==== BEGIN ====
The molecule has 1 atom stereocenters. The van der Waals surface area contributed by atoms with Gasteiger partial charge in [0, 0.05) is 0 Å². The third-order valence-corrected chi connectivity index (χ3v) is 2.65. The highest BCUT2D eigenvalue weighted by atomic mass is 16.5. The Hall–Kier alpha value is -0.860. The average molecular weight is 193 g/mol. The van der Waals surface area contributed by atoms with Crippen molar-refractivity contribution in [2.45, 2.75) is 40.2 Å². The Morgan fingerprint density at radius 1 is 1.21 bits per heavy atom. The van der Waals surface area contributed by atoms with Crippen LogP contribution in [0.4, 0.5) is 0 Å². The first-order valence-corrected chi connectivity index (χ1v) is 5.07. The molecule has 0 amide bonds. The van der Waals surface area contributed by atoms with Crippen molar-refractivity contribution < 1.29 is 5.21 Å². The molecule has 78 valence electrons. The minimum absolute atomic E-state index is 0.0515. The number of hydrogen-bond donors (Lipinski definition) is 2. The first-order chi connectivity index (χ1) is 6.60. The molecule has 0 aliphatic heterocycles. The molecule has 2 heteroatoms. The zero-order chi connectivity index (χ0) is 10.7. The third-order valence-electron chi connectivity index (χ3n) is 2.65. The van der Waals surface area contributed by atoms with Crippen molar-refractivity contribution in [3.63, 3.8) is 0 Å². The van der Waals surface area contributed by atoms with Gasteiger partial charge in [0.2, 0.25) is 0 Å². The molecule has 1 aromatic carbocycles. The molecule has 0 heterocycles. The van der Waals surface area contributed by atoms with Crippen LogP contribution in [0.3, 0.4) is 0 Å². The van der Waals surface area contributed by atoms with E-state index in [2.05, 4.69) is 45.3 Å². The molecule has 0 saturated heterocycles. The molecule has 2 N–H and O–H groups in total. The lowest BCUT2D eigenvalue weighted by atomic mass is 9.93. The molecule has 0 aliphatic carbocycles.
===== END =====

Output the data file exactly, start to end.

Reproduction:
The molecule has 1 atom stereocenters. The van der Waals surface area contributed by atoms with Gasteiger partial charge in [0, 0.05) is 0 Å². The third-order valence-corrected chi connectivity index (χ3v) is 2.65. The highest BCUT2D eigenvalue weighted by atomic mass is 16.5. The Hall–Kier alpha value is -0.860. The average molecular weight is 193 g/mol. The van der Waals surface area contributed by atoms with Crippen molar-refractivity contribution in [2.45, 2.75) is 40.2 Å². The Morgan fingerprint density at radius 1 is 1.21 bits per heavy atom. The van der Waals surface area contributed by atoms with Crippen LogP contribution in [0.4, 0.5) is 0 Å². The first-order valence-corrected chi connectivity index (χ1v) is 5.07. The molecule has 0 amide bonds. The van der Waals surface area contributed by atoms with Crippen molar-refractivity contribution < 1.29 is 5.21 Å². The molecule has 78 valence electrons. The minimum absolute atomic E-state index is 0.0515. The number of hydrogen-bond donors (Lipinski definition) is 2. The first-order chi connectivity index (χ1) is 6.60. The molecule has 0 aliphatic heterocycles. The molecule has 2 heteroatoms. The zero-order chi connectivity index (χ0) is 10.7. The third-order valence-electron chi connectivity index (χ3n) is 2.65. The van der Waals surface area contributed by atoms with Crippen molar-refractivity contribution in [3.63, 3.8) is 0 Å². The van der Waals surface area contributed by atoms with Gasteiger partial charge in [0.2, 0.25) is 0 Å². The molecule has 1 aromatic carbocycles. The molecule has 0 heterocycles. The van der Waals surface area contributed by atoms with Crippen LogP contribution in [0.3, 0.4) is 0 Å². The van der Waals surface area contributed by atoms with E-state index in [2.05, 4.69) is 45.3 Å². The molecule has 0 saturated heterocycles. The molecule has 2 N–H and O–H groups in total. The lowest BCUT2D eigenvalue weighted by atomic mass is 9.93. The molecule has 0 aliphatic carbocycles.